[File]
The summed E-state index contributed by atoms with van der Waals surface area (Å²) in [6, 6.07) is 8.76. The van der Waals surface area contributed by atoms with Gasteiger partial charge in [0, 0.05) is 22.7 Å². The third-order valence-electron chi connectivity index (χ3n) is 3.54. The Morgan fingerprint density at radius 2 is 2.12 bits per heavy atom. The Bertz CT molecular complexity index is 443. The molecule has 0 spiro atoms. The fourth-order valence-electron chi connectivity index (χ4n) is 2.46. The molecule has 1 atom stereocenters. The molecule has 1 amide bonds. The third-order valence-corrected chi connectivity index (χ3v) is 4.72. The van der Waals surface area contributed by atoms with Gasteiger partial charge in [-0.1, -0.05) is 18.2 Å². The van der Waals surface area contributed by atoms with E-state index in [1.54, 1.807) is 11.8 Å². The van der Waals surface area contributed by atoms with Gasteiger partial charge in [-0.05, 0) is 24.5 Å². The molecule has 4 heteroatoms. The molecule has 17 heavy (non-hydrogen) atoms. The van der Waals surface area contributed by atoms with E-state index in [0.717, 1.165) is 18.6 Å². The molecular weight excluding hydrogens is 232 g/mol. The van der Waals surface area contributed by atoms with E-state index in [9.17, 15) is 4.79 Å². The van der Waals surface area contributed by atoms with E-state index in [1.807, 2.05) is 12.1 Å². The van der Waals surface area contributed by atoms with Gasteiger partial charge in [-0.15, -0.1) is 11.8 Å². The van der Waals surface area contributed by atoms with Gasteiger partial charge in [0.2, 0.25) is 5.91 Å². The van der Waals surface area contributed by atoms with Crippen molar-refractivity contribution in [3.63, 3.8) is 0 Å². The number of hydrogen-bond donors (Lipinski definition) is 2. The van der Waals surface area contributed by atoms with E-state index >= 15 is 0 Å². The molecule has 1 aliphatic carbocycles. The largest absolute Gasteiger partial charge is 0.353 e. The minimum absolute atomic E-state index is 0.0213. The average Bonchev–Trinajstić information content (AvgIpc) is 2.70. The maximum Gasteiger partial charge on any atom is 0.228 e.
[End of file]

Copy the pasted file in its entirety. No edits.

The summed E-state index contributed by atoms with van der Waals surface area (Å²) in [6, 6.07) is 8.76. The van der Waals surface area contributed by atoms with Gasteiger partial charge in [0, 0.05) is 22.7 Å². The third-order valence-electron chi connectivity index (χ3n) is 3.54. The Morgan fingerprint density at radius 2 is 2.12 bits per heavy atom. The Bertz CT molecular complexity index is 443. The molecule has 0 spiro atoms. The fourth-order valence-electron chi connectivity index (χ4n) is 2.46. The molecule has 1 atom stereocenters. The molecule has 1 amide bonds. The third-order valence-corrected chi connectivity index (χ3v) is 4.72. The van der Waals surface area contributed by atoms with Gasteiger partial charge in [-0.1, -0.05) is 18.2 Å². The van der Waals surface area contributed by atoms with E-state index in [1.54, 1.807) is 11.8 Å². The van der Waals surface area contributed by atoms with Gasteiger partial charge in [-0.05, 0) is 24.5 Å². The molecule has 4 heteroatoms. The molecule has 17 heavy (non-hydrogen) atoms. The van der Waals surface area contributed by atoms with E-state index in [0.717, 1.165) is 18.6 Å². The molecular weight excluding hydrogens is 232 g/mol. The van der Waals surface area contributed by atoms with E-state index in [9.17, 15) is 4.79 Å². The van der Waals surface area contributed by atoms with E-state index in [1.807, 2.05) is 12.1 Å². The van der Waals surface area contributed by atoms with Gasteiger partial charge in [-0.15, -0.1) is 11.8 Å². The van der Waals surface area contributed by atoms with Gasteiger partial charge in [0.2, 0.25) is 5.91 Å². The van der Waals surface area contributed by atoms with Crippen molar-refractivity contribution in [3.63, 3.8) is 0 Å². The number of hydrogen-bond donors (Lipinski definition) is 2. The van der Waals surface area contributed by atoms with E-state index >= 15 is 0 Å². The molecule has 1 aliphatic carbocycles. The largest absolute Gasteiger partial charge is 0.353 e. The minimum absolute atomic E-state index is 0.0213. The average Bonchev–Trinajstić information content (AvgIpc) is 2.70. The maximum Gasteiger partial charge on any atom is 0.228 e.